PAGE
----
Monday, November 8, 2010

I Love Saturdays y Domingos

    The book I Love Saturdays y Domingos is written by Alma Flor Ada and illustrated by Elivia Savadier.  It is written for 2nd-4th grade students and I would rate this book 3.5 out of 5 stars. 
    Each page of this book illustrates and juxtaposes a young girl’s experiences at her grandparents’ houses.  One set of her grandparents are Caucasian and the other set are Hispanic.  She shows each thing she does with her grandparents and how they are so similar, yet the language is what is different.  Instead of speaking to her completely in English, her Hispanic grandparents mix Spanish into their conversations with her.  Her grandparents both like to show her new things, tell stories, and share their family experiences.  The book italicizes the Spanish words to add distinction to them. 

   This book is a great way for teachers to show the differences and similarities between cultures.  Although the grandparents come from different ethnic backgrounds, they have similar life experiences and actions.  Also, since the main character is a little girl who is half Caucasian and half Hispanic, this book displays a pretty common occurrence of ethnically mixed people.  It is hard for students to not know of someone who is mixed since this country is made up of so many various ethnic groups.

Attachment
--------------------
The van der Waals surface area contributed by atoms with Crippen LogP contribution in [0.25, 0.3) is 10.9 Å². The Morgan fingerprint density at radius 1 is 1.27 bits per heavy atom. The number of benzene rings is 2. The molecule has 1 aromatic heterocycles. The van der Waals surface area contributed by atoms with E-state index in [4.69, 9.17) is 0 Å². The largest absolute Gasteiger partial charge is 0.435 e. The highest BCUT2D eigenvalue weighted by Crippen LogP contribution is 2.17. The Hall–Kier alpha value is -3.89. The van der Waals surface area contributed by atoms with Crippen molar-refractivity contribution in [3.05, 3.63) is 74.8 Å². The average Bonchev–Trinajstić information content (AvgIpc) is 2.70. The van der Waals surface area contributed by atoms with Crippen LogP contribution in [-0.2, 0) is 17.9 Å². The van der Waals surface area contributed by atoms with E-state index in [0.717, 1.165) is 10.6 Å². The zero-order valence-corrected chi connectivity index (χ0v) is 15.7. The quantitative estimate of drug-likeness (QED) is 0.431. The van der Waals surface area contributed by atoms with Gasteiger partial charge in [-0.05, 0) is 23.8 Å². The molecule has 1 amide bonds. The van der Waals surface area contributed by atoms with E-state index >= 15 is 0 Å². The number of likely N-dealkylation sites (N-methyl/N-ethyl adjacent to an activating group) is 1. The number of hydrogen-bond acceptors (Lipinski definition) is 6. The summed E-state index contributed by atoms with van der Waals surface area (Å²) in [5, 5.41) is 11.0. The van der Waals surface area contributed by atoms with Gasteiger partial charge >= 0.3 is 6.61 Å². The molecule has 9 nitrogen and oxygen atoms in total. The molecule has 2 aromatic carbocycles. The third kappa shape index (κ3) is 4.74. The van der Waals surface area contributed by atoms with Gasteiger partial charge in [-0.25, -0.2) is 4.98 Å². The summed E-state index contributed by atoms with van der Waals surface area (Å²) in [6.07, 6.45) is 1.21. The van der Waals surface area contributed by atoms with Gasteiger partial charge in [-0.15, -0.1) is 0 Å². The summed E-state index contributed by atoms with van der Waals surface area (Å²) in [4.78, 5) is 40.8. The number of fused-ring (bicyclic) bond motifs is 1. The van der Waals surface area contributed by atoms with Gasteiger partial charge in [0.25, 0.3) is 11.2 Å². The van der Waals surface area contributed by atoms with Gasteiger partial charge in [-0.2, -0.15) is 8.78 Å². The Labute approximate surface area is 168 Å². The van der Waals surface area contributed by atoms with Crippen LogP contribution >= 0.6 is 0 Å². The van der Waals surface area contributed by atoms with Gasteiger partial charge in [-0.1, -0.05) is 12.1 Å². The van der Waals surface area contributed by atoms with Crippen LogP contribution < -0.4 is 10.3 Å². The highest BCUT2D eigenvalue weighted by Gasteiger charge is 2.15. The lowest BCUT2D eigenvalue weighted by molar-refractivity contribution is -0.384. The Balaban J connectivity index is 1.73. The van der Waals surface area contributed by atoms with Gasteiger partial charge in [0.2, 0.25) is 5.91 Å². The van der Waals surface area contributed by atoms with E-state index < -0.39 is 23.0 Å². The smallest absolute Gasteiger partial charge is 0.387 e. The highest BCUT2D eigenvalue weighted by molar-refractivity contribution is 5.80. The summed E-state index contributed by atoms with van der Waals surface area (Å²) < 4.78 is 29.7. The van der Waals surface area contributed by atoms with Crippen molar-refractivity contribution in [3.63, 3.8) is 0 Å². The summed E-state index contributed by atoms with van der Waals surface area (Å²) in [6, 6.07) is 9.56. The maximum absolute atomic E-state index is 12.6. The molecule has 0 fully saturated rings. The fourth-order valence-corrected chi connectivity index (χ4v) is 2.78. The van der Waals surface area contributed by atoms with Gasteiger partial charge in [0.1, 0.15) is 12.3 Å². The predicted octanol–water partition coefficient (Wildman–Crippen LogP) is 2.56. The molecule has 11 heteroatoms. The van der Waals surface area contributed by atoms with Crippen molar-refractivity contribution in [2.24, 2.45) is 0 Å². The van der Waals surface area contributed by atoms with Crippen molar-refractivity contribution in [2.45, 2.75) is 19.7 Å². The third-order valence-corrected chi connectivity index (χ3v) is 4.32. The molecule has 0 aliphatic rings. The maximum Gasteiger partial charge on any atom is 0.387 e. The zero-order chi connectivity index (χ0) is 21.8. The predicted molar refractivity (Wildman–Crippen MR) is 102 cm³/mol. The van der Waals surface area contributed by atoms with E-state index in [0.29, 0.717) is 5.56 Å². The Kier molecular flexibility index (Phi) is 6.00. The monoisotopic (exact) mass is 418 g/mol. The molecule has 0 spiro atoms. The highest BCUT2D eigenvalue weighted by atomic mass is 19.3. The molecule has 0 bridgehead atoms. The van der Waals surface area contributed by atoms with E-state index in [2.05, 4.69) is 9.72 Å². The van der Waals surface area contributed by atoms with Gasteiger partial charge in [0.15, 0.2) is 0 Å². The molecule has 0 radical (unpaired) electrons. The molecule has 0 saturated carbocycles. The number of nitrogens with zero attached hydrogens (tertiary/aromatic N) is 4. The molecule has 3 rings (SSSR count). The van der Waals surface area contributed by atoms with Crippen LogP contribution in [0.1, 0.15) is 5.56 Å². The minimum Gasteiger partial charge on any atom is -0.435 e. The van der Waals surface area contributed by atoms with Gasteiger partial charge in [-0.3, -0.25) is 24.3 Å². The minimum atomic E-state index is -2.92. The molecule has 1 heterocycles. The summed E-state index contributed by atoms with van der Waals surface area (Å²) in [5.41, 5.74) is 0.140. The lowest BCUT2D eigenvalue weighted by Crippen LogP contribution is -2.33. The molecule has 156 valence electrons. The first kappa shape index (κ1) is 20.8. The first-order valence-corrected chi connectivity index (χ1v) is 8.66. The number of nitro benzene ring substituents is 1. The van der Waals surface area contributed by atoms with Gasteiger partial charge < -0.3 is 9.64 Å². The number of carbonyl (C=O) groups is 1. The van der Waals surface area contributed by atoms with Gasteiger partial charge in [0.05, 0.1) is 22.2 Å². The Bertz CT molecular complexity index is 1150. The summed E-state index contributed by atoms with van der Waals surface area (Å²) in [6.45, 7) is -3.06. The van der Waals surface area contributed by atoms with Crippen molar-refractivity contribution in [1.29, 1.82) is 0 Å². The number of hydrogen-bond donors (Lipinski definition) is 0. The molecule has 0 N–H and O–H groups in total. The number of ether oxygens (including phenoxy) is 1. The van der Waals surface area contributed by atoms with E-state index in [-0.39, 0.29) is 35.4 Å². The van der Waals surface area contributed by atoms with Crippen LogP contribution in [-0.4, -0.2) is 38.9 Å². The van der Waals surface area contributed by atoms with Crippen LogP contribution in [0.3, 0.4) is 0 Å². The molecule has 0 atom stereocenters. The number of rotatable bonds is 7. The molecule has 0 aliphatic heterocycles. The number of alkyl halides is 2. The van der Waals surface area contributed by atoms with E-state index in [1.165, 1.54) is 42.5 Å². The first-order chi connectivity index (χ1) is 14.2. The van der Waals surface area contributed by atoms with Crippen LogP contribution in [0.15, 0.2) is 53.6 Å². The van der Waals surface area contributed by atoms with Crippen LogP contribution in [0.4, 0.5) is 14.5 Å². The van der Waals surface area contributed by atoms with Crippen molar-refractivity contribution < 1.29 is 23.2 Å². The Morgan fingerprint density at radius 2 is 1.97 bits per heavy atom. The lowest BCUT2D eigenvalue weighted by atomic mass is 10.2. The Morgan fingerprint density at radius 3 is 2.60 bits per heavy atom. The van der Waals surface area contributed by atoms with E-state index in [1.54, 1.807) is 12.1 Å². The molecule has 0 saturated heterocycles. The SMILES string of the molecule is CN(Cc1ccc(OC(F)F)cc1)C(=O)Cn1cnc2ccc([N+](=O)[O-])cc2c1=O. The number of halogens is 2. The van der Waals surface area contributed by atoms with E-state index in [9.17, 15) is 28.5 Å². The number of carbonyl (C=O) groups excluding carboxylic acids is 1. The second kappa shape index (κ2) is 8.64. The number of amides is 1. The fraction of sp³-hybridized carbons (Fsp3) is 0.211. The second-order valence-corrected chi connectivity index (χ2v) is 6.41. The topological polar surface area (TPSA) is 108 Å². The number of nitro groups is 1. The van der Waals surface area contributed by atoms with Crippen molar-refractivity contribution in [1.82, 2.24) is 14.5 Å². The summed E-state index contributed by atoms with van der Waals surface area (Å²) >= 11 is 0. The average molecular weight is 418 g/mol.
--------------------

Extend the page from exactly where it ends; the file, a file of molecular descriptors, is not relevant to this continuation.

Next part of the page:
In the classroom, this book could be used to help students find aspects of their own lives that can be described as diverse.  Students could represent different groups through aspects of their lives such as socioeconomic status, gender, age, ethnicity, religion, region, or other factors.  If students find ways that they fit “in the box” as well as ways they stay “outside the box”, they can appreciate diversity more.  Students will struggle to connect with the idea of diversity if they think it is simply a foreign, far away idea that doesn’t have any precedence in their lives.  Students will also find ways in which their friends and classmates bring diversity to the classroom.  They can appreciate the many different aspects of culture that are represented in a classroom, even if all the students may look like they all come from the same subgroups in society. 

Here is a great lesson plan to deepen the connection to this book that you can use in your classroom.

1 comment:

  1. What a great book to help bring diversity into your classroom!